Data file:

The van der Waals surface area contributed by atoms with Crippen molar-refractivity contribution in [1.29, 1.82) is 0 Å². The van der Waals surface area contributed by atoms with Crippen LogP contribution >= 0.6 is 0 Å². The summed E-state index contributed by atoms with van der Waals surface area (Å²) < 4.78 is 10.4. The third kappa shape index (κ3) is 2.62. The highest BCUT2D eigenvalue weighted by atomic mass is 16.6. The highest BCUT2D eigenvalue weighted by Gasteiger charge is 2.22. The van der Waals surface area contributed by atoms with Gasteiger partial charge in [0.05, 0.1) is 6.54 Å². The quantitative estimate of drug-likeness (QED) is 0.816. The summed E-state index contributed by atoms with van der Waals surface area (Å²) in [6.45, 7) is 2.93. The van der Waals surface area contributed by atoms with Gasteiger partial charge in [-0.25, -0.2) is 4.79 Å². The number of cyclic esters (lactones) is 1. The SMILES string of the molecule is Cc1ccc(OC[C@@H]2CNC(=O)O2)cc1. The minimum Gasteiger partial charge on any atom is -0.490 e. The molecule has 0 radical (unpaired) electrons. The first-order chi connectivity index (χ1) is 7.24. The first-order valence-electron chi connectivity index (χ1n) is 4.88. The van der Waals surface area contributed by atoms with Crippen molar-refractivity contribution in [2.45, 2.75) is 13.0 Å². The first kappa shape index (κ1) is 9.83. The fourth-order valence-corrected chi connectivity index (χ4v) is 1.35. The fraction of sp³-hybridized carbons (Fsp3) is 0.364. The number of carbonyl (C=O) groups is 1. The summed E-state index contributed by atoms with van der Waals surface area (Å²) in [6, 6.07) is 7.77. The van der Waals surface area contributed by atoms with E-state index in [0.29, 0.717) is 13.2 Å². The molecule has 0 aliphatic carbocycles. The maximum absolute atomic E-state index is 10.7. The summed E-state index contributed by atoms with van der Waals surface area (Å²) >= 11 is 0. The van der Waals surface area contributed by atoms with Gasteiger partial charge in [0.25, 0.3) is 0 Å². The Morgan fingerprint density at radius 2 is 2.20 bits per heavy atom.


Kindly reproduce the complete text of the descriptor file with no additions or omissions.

The van der Waals surface area contributed by atoms with Crippen molar-refractivity contribution in [1.29, 1.82) is 0 Å². The van der Waals surface area contributed by atoms with Crippen LogP contribution >= 0.6 is 0 Å². The summed E-state index contributed by atoms with van der Waals surface area (Å²) < 4.78 is 10.4. The third kappa shape index (κ3) is 2.62. The highest BCUT2D eigenvalue weighted by atomic mass is 16.6. The highest BCUT2D eigenvalue weighted by Gasteiger charge is 2.22. The van der Waals surface area contributed by atoms with Gasteiger partial charge in [0.05, 0.1) is 6.54 Å². The quantitative estimate of drug-likeness (QED) is 0.816. The summed E-state index contributed by atoms with van der Waals surface area (Å²) in [6.45, 7) is 2.93. The van der Waals surface area contributed by atoms with Gasteiger partial charge in [-0.25, -0.2) is 4.79 Å². The number of cyclic esters (lactones) is 1. The SMILES string of the molecule is Cc1ccc(OC[C@@H]2CNC(=O)O2)cc1. The minimum Gasteiger partial charge on any atom is -0.490 e. The molecule has 0 radical (unpaired) electrons. The first-order chi connectivity index (χ1) is 7.24. The first-order valence-electron chi connectivity index (χ1n) is 4.88. The van der Waals surface area contributed by atoms with Crippen molar-refractivity contribution in [2.45, 2.75) is 13.0 Å². The first kappa shape index (κ1) is 9.83. The fourth-order valence-corrected chi connectivity index (χ4v) is 1.35. The fraction of sp³-hybridized carbons (Fsp3) is 0.364. The number of carbonyl (C=O) groups is 1. The summed E-state index contributed by atoms with van der Waals surface area (Å²) in [6, 6.07) is 7.77. The van der Waals surface area contributed by atoms with E-state index in [0.29, 0.717) is 13.2 Å². The molecule has 0 aliphatic carbocycles. The maximum absolute atomic E-state index is 10.7. The summed E-state index contributed by atoms with van der Waals surface area (Å²) >= 11 is 0. The van der Waals surface area contributed by atoms with Gasteiger partial charge in [0.25, 0.3) is 0 Å². The Morgan fingerprint density at radius 2 is 2.20 bits per heavy atom.